Water meter or not?

(34 Posts)
workingtitle Wed 19-Jun-13 06:21:37

Dull question I know, but... We've just moved into our new house and it is the first place we've had that doesn't have a meter. I was planning on getting one installed but wondered whether it's actually a good idea with a baby on the way? I guess the only real additional water use will be a few more washing loads per week. Any thoughts?

specialsubject Fri 21-Jun-13 20:53:30

it depends not just on your use but also on where you live. Thames Water were very cheap with a meter but are now racking up the bills with a captive audience - everyone who moves in the area has to have a meter. They have lots of leaks to fix and fatcats to pay.

I now live further north in a house with a septic tank and it is much cheaper NOT to have a meter.

do the estimate on your water company's figures and then decide.

workingtitle Thu 20-Jun-13 20:31:43

Well the water co. have just sent the first bill, 544 for 6 months! We were paying less than that in a year at the old place with a meter, albeit smaller property, no baby, no dishwasher. So definitely going for a meter.

Jan49 Thu 20-Jun-13 20:02:13

We now live in a house with a meter and judging by the first bill, it works out at about £460 annual. The last annual non-meter bill at our previous house was £440, so similar. Two people in house. About 1-2 showers a day, about 3 washing machine loads per week. Both 3 bed houses.

workingtitle Thu 20-Jun-13 15:44:47

Turnip I'm so pleased they're coming to look, and thanks Mrsladybirdface for saying how to check--that's useful to know.

valiumredhead Thu 20-Jun-13 10:35:01

I agree standard showers use much less water. Power showers use loads.

Turnipinatutu Thu 20-Jun-13 10:30:17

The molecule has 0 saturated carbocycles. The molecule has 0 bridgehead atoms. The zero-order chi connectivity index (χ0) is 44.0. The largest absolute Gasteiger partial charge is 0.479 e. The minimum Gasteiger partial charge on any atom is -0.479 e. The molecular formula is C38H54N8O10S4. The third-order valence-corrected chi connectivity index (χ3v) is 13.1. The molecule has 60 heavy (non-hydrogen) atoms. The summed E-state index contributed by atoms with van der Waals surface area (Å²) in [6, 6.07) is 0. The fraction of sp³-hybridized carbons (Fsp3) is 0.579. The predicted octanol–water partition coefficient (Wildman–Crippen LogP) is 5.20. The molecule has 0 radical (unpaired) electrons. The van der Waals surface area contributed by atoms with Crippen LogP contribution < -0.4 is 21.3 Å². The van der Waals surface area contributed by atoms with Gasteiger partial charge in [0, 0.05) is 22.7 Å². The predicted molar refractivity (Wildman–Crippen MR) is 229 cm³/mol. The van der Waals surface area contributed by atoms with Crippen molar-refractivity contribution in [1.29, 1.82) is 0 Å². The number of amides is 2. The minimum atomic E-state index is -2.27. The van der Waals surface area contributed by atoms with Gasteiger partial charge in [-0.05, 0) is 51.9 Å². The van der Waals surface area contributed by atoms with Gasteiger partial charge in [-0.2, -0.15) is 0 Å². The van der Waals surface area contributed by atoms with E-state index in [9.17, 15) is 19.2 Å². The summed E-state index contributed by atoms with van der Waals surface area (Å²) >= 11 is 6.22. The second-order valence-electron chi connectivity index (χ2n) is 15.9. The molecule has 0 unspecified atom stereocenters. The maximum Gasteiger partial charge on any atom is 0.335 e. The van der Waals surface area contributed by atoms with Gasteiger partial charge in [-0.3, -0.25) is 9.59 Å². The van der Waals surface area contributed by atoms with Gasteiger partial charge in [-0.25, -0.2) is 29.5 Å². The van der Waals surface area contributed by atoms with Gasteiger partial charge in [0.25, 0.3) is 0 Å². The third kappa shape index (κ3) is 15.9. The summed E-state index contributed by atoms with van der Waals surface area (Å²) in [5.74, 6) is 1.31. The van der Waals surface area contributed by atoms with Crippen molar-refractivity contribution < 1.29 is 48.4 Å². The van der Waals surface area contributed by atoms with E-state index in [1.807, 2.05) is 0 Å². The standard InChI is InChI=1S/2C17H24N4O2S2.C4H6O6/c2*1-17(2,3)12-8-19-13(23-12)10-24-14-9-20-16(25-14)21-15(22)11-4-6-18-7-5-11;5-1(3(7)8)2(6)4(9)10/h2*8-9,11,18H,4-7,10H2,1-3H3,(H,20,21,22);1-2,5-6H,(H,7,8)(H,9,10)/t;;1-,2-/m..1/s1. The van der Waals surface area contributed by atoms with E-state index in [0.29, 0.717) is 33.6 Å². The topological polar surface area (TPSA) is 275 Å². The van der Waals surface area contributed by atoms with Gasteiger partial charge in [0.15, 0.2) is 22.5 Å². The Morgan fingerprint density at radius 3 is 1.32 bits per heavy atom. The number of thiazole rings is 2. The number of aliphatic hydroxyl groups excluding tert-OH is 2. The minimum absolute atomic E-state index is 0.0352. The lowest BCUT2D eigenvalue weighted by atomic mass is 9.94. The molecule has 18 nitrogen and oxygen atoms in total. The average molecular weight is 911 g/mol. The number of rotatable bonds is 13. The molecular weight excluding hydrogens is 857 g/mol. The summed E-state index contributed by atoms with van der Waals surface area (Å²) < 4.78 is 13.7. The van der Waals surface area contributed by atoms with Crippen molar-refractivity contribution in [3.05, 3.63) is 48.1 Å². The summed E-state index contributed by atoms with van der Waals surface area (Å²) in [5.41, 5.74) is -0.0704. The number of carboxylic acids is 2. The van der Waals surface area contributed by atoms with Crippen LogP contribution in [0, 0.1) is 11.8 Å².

I'd have to disagree about the bath/shower thing.
When we had a shower over bath, I used to periodically put the plug in whilst I had a shower to test this theory and the bath was never anywhere near as full as I would have run it to be.
Power showers, you may well be right and if people have extended showers. But a standard length, non power shower, uses much less water.

valiumredhead Thu 20-Jun-13 10:27:18

That's

valiumredhead Thu 20-Jun-13 10:27:10

Meph-we moved out of London 6 years ago. We were paying less than 20 a month, now on a meter with Anglian 35-40 and that'd with 3 people and a super super eco shower!

MephistophelesSister Thu 20-Jun-13 09:40:04

valiumrehead - how long ago were you with Thames? Last 5 years have seem HUGE increases with them. Tiny 1 bed flat = £240/ year for us unmetered. With Severn Trent we pay £130/year for a 3 bed house.

Neither is huge, but Thames has had a 10% + increase for every year we have been with them.

CatherineofMumbles Thu 20-Jun-13 09:39:17

Water meters do make you think about consumption, which is a good thing - think they should be compulsory - I certainly water the garden a lot less now grin
Turnip - it is a misconception that showers use less water than baths, people generally spend a long time in the shower and use much more water than they would in a bath, especially teenagers...

Turnipinatutu Thu 20-Jun-13 09:33:06

No chance of removing the meter. They're fitted as standard all through the area now.
Sorry OP, I seem to have hijacked your thread blush

Turnipinatutu Thu 20-Jun-13 09:31:07